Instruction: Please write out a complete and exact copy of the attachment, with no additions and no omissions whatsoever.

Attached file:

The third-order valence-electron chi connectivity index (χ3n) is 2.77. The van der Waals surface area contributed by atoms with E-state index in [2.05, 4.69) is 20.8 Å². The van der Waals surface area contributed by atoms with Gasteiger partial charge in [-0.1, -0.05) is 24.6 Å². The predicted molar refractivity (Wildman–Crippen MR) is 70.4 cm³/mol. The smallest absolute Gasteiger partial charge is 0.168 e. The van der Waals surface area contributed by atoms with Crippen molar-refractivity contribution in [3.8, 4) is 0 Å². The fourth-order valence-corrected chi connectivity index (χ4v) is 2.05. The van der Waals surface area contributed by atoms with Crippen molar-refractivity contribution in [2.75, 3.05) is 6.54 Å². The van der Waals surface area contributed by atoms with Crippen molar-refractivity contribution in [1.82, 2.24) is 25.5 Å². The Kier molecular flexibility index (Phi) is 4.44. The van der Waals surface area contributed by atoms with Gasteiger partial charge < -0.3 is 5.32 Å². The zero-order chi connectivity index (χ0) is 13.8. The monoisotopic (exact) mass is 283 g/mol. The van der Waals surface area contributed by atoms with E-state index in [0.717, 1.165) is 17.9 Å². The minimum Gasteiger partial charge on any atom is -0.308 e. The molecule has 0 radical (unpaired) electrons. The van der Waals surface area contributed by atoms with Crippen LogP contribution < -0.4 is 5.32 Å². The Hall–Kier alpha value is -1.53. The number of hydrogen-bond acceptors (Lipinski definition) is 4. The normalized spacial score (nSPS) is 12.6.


The third-order valence-electron chi connectivity index (χ3n) is 2.77. The van der Waals surface area contributed by atoms with E-state index in [2.05, 4.69) is 20.8 Å². The van der Waals surface area contributed by atoms with Gasteiger partial charge in [-0.1, -0.05) is 24.6 Å². The predicted molar refractivity (Wildman–Crippen MR) is 70.4 cm³/mol. The smallest absolute Gasteiger partial charge is 0.168 e. The van der Waals surface area contributed by atoms with Crippen molar-refractivity contribution in [3.8, 4) is 0 Å². The fourth-order valence-corrected chi connectivity index (χ4v) is 2.05. The van der Waals surface area contributed by atoms with Crippen molar-refractivity contribution in [2.75, 3.05) is 6.54 Å². The van der Waals surface area contributed by atoms with Crippen molar-refractivity contribution in [1.82, 2.24) is 25.5 Å². The Kier molecular flexibility index (Phi) is 4.44. The van der Waals surface area contributed by atoms with Gasteiger partial charge < -0.3 is 5.32 Å². The zero-order chi connectivity index (χ0) is 13.8. The monoisotopic (exact) mass is 283 g/mol. The van der Waals surface area contributed by atoms with E-state index in [0.717, 1.165) is 17.9 Å². The minimum Gasteiger partial charge on any atom is -0.308 e. The molecule has 0 radical (unpaired) electrons. The van der Waals surface area contributed by atoms with Crippen LogP contribution < -0.4 is 5.32 Å². The Hall–Kier alpha value is -1.53. The number of hydrogen-bond acceptors (Lipinski definition) is 4. The normalized spacial score (nSPS) is 12.6.